The UNHCR, which is a United Nations Agency dealing with refugees has estimated that in 2019, 25 million people across 140 countries were displaced due to weather-related events. Just to be sure, Chile has a population of 19 million and Portugal 10 million. It is further estimated that 200 million people will be displaced by 2050 if the current climate trends continue. Just to give you an idea, this is roughly equivalent to the whole population of Brazil being displaced by climate change.
Now, to clarify further, it is important to mention that climate-related events have two aspects. On the one hand, climate-change can cause temperatures and sea-levels to rise, but also fires, hurricanes and storms whose strength is unprecedented. People whose house catches fire are automatically displaced. Moreover, however, increased temperatures or changes in precipitation patterns leads to food insecurity ; which, in turn, leads to more competition over scarce resource, and hence conflict. This has been the case among Rohingya refugees in Myanmar or in the Sahel region in West Africa.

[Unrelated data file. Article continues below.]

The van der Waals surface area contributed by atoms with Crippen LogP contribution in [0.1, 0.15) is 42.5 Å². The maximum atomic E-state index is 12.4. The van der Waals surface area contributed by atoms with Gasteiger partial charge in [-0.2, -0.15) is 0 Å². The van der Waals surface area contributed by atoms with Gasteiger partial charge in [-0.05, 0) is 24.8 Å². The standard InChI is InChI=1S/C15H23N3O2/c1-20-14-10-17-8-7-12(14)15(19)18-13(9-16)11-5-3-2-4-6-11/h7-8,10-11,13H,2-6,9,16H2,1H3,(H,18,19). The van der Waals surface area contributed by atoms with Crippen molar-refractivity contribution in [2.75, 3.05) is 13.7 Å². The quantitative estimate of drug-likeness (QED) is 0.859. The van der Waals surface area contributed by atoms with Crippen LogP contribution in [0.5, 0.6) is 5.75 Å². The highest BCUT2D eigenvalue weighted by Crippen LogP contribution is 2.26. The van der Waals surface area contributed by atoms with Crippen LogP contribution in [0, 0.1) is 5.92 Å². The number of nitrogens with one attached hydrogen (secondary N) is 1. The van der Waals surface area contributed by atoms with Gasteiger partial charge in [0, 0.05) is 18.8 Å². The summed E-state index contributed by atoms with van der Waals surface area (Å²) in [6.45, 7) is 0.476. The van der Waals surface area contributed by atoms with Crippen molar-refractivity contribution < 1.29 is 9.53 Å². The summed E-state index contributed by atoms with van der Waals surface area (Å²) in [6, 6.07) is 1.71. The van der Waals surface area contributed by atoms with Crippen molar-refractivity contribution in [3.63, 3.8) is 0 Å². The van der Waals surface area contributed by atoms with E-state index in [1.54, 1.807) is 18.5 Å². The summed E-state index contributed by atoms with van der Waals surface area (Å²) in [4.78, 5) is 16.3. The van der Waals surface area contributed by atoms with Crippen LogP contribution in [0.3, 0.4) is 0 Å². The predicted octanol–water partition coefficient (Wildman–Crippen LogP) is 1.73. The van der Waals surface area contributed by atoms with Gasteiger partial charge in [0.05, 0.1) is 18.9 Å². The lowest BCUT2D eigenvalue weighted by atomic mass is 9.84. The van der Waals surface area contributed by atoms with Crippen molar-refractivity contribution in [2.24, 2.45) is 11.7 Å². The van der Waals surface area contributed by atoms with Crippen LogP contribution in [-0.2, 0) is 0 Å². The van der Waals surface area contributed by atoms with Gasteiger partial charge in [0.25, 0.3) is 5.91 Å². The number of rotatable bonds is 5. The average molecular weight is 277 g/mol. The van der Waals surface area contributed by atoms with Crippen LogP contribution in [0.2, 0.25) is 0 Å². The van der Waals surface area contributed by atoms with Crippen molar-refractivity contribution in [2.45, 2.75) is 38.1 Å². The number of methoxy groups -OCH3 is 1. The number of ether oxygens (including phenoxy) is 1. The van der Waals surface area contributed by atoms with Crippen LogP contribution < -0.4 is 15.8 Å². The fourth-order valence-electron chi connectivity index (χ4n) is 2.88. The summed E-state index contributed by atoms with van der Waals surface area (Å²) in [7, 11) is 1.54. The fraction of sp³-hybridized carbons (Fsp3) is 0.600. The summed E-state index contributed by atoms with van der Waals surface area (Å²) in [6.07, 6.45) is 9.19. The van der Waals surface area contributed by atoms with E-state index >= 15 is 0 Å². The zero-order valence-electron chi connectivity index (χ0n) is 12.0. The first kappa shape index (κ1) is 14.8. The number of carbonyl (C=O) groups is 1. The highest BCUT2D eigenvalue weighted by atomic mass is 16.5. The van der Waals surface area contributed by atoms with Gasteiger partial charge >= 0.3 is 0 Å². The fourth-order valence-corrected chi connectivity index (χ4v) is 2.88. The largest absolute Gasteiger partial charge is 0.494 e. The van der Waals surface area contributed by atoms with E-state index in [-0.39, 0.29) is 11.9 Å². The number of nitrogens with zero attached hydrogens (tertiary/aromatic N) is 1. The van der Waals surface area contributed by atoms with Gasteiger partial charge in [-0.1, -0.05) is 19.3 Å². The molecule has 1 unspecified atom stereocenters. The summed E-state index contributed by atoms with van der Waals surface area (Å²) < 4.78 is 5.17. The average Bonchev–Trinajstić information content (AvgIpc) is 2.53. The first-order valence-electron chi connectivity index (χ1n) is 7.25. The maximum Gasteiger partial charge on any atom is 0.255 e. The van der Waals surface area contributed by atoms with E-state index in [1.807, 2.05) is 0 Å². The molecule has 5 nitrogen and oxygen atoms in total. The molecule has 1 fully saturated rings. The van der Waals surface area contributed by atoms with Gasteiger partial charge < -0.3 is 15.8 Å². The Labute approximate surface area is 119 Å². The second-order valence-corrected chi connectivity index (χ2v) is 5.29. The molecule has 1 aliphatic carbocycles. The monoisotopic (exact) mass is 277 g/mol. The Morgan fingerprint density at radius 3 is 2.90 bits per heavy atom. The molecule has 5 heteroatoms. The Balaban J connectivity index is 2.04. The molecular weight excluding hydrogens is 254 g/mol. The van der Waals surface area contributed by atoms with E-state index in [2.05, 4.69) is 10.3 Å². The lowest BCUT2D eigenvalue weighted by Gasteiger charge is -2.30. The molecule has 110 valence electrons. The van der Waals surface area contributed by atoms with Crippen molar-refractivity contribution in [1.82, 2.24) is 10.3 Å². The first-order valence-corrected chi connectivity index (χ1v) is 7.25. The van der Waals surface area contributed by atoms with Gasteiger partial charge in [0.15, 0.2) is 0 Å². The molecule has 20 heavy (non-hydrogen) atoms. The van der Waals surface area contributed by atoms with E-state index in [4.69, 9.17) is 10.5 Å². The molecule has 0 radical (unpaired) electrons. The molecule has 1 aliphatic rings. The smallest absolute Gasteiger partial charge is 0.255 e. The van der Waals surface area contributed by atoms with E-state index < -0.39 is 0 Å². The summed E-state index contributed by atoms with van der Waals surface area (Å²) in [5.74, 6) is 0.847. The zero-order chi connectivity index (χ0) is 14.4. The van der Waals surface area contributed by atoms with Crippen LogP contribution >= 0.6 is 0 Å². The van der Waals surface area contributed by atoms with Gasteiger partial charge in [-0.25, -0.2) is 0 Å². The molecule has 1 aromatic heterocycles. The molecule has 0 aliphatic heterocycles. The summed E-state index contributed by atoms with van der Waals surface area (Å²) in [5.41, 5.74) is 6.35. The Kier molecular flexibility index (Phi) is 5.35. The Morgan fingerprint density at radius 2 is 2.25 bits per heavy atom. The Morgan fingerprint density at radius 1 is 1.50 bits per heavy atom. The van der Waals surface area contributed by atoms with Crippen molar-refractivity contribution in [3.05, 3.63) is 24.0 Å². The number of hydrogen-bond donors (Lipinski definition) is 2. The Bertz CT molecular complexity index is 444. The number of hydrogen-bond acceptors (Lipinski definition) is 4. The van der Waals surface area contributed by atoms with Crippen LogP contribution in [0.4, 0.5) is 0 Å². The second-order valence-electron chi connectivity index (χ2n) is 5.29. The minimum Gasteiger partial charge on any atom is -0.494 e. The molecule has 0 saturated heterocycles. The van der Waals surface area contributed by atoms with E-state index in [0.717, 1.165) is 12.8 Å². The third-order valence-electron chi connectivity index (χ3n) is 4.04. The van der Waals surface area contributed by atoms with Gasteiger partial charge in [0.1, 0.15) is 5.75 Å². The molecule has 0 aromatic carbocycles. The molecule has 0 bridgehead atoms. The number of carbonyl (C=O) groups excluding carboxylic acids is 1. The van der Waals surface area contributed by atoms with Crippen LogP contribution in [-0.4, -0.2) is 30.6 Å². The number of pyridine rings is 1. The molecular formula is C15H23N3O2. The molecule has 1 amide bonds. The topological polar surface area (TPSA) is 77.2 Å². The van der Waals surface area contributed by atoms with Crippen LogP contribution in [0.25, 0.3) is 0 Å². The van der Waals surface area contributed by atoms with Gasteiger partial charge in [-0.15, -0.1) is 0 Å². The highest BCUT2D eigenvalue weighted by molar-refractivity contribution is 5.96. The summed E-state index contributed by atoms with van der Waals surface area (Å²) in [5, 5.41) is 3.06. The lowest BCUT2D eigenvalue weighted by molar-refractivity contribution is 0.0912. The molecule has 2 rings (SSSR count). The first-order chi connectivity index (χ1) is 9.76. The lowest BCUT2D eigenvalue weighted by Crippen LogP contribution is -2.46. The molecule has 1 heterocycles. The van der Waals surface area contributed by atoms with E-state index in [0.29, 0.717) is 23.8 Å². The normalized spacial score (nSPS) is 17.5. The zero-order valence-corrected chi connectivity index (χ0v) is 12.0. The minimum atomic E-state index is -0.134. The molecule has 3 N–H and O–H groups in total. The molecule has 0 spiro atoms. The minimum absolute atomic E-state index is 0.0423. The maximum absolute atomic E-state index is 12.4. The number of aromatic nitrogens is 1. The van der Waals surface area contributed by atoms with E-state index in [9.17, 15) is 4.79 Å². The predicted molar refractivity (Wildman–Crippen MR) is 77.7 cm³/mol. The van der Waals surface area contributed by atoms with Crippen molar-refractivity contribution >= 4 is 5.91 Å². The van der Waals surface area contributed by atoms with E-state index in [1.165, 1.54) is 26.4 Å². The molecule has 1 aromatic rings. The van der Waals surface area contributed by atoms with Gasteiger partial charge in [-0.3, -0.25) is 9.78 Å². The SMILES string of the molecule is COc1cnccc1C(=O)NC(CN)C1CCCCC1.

But, if it still is a bit unclear why this matters to us, let me introduce to you an Italian guy, who is unfortunately very representative of broader trends in politics.
So this guy is called Matteo Salvini and is a nationalist Italian politician from the far-right party the League, who is now in power (sic). He once made the argument in public television that he was willing to accept into the country only refugees stricto-sensus, that is people who run away from wars. Just to be clear - he completely made up the definition of refugee stricto-sensus to suit his political agenda - but that’s beyond the point. He also went on arguing that neither Italy nor other European countries can accept (and, unfortunately, I am quoting verbatim), people who migrate just because they are a bit hot in their home countries. Aside from the appalling rhetoric of his discourse, I hope this article clarifies what’s wrong with what he said. And why it is important to take action now.
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Linda is a Master's student in International Development (Concentration: Global Economy and Environment and Sustainability) at Sciences Po, Paris.
She researched and wrote this article as part of the BizGees & Sciences Po Internship programme.